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credit attribution: The Global Health Delivery Project, GHDonline.org,
Apr 26, 2010.
for more information.
Added on 26 Apr 2010
Authors: Sophie Beauvais; Edward Nardell
Especially relevant to community-based tuberculosis programs with patients in with single-room homes, this discussion covers a range of interventions to reduce risk of transmission between start of treatment and sputum culture conversion and highlights the need for new approaches for MDR and XDR cases in cold climate areas where home ventilation is very difficult (because of heat loss).
A number of common sense approaches have been advocated, although like most infection control interventions, high-level proof of efficacy is generally lacking.
- Early identification of vulnerable or infectious contacts:
- Teaching family and community members to identify and refer suspected secondary cases for early diagnosis.
- Screening household contacts for TB and HIV infection and offering LTBI treatment if available for drug susceptible TB. There is no proven LTBI treatment for MDR-TB.
- Conducting home assessments before initiation of treatment to determine the vulnerabilities of household members, ages, people with HIV or other chronic illnesses, crowding, and ventilation
- Minimizing the risk of transmission:
- Educating patients and family members on proper cough hygiene: covering nose and mouth while coughing, avoiding spitting, proper disposal of sputum to avoid aerosolization.
- Distributing paper masks to patients in overcrowded or closed conditions following home risk assessment. Surgical masks cannot be worn 24/7 but in theory reduce the production of infectious droplet nuclei while worn.
- If possible, separating the infectious patient from uninfected family members in the home, reducing contact with vulnerable family members, having patient sleep separately. This is often not possible.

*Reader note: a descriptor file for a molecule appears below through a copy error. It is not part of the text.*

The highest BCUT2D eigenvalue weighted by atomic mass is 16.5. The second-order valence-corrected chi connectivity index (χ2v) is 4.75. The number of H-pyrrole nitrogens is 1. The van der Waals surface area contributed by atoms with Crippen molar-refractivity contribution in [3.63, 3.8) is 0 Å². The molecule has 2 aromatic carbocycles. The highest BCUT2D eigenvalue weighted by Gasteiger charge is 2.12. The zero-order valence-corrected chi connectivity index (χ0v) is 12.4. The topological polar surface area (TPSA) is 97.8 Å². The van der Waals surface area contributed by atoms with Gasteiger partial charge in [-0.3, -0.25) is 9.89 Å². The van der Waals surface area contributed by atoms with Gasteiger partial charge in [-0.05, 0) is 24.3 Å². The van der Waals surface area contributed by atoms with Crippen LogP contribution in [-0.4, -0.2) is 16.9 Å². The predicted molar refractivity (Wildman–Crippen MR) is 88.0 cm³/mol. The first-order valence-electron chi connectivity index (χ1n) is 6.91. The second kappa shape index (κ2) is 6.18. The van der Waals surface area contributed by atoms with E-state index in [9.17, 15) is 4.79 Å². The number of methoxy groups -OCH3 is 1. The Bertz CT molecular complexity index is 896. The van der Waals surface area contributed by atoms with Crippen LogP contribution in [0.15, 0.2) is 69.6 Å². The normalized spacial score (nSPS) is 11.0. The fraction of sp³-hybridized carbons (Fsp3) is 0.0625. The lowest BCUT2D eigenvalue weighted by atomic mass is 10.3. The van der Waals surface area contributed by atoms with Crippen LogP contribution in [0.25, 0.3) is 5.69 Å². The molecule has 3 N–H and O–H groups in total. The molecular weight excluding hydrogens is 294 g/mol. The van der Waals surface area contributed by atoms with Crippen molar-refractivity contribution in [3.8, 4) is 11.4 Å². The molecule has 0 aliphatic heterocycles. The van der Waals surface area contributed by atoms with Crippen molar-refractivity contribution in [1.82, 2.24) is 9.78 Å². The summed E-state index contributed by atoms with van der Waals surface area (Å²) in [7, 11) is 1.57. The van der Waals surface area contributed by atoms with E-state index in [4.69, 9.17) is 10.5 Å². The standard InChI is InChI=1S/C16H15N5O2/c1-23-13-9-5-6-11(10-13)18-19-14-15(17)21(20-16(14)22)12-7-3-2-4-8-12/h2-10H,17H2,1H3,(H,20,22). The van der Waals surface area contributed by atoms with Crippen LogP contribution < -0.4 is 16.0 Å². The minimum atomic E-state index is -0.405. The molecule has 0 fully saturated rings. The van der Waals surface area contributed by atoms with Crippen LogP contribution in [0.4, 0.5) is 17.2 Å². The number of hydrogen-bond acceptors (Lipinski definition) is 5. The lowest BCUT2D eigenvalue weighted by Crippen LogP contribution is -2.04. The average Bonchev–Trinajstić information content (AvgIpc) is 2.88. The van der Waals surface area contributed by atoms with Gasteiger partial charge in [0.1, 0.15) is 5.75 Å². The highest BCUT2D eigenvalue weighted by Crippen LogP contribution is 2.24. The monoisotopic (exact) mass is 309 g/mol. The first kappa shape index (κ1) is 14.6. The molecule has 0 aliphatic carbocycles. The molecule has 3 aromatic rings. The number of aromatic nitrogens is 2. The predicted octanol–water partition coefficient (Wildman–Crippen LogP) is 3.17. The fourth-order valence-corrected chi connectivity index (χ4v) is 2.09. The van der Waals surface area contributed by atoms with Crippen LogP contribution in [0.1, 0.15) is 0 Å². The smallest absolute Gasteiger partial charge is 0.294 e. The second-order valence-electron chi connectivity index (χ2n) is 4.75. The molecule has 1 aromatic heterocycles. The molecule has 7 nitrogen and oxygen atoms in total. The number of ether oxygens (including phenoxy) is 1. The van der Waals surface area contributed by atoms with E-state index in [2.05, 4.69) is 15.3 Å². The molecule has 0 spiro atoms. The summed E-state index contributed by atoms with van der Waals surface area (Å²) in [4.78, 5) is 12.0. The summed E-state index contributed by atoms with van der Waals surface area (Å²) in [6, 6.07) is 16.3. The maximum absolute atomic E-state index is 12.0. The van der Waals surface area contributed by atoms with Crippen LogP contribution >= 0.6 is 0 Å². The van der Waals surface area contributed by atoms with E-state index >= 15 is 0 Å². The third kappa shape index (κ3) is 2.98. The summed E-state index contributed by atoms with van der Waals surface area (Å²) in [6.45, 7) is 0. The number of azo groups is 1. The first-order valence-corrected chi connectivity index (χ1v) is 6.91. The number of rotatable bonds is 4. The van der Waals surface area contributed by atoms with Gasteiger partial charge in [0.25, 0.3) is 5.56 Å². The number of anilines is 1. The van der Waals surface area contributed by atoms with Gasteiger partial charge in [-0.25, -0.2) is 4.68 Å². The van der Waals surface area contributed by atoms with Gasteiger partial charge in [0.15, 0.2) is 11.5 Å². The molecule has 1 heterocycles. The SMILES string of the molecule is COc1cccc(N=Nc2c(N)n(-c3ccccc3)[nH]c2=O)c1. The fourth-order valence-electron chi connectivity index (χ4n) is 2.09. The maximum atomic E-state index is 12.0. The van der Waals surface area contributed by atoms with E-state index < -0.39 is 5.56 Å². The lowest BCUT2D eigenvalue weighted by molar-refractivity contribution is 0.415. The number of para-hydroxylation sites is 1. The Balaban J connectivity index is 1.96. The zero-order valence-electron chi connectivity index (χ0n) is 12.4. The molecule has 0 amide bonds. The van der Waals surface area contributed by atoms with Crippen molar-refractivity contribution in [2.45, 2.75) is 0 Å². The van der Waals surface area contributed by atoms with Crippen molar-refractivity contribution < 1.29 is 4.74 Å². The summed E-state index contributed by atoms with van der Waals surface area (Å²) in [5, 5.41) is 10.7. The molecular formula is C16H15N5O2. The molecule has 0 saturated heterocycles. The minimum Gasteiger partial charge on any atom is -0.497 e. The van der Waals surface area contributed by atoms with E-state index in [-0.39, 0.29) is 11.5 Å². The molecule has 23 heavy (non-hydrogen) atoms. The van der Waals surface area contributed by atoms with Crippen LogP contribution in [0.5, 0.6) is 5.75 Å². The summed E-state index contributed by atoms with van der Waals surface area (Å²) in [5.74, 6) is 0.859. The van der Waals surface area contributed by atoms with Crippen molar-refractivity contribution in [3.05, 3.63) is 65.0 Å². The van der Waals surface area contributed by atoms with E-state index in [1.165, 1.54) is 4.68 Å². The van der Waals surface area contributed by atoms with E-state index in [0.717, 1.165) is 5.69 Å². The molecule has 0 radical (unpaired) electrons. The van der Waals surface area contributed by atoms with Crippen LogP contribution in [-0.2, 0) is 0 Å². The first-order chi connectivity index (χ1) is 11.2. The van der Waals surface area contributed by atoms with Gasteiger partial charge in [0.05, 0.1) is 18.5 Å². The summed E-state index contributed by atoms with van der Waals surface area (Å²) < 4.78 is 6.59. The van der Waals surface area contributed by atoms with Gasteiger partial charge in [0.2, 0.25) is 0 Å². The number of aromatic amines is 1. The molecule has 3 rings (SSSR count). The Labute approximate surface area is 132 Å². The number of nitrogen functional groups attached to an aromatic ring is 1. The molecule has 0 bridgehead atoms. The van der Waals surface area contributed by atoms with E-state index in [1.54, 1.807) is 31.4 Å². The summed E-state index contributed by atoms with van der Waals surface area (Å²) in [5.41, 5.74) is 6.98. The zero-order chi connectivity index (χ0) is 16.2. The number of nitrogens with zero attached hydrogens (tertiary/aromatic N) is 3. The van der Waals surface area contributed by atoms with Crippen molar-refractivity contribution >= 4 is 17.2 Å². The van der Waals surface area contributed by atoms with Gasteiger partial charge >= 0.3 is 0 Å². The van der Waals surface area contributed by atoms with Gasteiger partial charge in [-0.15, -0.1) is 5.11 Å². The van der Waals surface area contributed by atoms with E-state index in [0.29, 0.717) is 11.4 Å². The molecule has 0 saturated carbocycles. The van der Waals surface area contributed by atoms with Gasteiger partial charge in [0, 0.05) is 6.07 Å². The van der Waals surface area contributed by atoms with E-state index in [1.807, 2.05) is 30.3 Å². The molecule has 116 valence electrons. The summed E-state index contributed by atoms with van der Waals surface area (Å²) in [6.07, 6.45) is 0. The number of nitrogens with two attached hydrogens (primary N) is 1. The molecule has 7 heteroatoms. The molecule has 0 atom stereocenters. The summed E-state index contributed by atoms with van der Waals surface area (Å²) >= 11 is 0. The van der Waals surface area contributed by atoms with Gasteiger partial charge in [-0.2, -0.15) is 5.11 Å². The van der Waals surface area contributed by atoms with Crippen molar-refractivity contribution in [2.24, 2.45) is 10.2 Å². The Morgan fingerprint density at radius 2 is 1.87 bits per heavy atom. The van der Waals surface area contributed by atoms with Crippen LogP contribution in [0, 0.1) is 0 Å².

- In single-room homes, temporarily relocating patient to another home or rented room until he/she becomes noninfectious, or, if possible, building an additional room onto a small single-room dwelling if the family does not want to be separated (patients have been hospitalized until culture conversion or a separate room has been rented or built)
- Ensuring maximum possible ventilation in the home (keeping windows and doors open in warm climates, and possibly installing “Whirly Birds” – low cost roof turbines. These devices employ the wind to generate exhaust airflow without a mechanical fan. Like open windows, however, wind turbines do cause energy losses in cold climates.
- Protecting community health workers during home visits by providing N95 (or similarly certified) respirator to each CHW per month and ensuring fit testing and education on proper respirator use for all health care workers.
- Germicidal UV might be possible in some residential settings, but the challenges are great, including low ceilings and lack of technical expertise to install and maintain the units. Most homes do not have adequate ceiling height. Fixtures are relatively expensive for home use and quality fixtures that are safe and properly installed may be difficult to organize. Generally, UV fixtures are used in congregate settings rather than homes.
Enrich the GHDonline Knowledge Base: Please consider replying to this discussion with the following information
- Practices and pieces of advice to control TB infection in the home for community programs.
- Protocols and guidelines for TB IC at home, challenges or barriers to implementation of these practices in varying countries and climates.
You may also be interested in the following discussions and resources in GHDonline communities.
Download: June_22_TB_IC_single_room_home.pdf (36.7 KB)